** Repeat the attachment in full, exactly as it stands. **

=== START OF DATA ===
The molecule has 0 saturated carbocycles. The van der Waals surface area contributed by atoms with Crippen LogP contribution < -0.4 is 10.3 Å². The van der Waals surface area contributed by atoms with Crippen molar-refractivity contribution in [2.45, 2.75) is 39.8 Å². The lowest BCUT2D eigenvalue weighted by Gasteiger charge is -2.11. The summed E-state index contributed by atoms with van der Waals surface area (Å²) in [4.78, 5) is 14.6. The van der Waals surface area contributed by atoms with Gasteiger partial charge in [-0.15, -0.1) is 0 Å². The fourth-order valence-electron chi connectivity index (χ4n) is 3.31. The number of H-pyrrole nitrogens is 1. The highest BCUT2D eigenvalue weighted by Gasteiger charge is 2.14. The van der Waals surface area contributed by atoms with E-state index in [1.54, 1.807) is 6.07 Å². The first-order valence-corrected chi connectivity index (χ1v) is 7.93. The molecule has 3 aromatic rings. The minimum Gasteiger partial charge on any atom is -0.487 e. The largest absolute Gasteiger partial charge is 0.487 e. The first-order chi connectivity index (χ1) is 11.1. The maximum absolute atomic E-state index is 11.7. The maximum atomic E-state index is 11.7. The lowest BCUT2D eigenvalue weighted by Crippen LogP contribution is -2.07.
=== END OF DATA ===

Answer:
The molecule has 0 saturated carbocycles. The van der Waals surface area contributed by atoms with Crippen LogP contribution < -0.4 is 10.3 Å². The van der Waals surface area contributed by atoms with Crippen molar-refractivity contribution in [2.45, 2.75) is 39.8 Å². The lowest BCUT2D eigenvalue weighted by Gasteiger charge is -2.11. The summed E-state index contributed by atoms with van der Waals surface area (Å²) in [4.78, 5) is 14.6. The van der Waals surface area contributed by atoms with Gasteiger partial charge in [-0.15, -0.1) is 0 Å². The fourth-order valence-electron chi connectivity index (χ4n) is 3.31. The number of H-pyrrole nitrogens is 1. The highest BCUT2D eigenvalue weighted by Gasteiger charge is 2.14. The van der Waals surface area contributed by atoms with E-state index in [1.54, 1.807) is 6.07 Å². The first-order valence-corrected chi connectivity index (χ1v) is 7.93. The molecule has 3 aromatic rings. The minimum Gasteiger partial charge on any atom is -0.487 e. The largest absolute Gasteiger partial charge is 0.487 e. The first-order chi connectivity index (χ1) is 11.1. The maximum absolute atomic E-state index is 11.7. The maximum atomic E-state index is 11.7. The lowest BCUT2D eigenvalue weighted by Crippen LogP contribution is -2.07.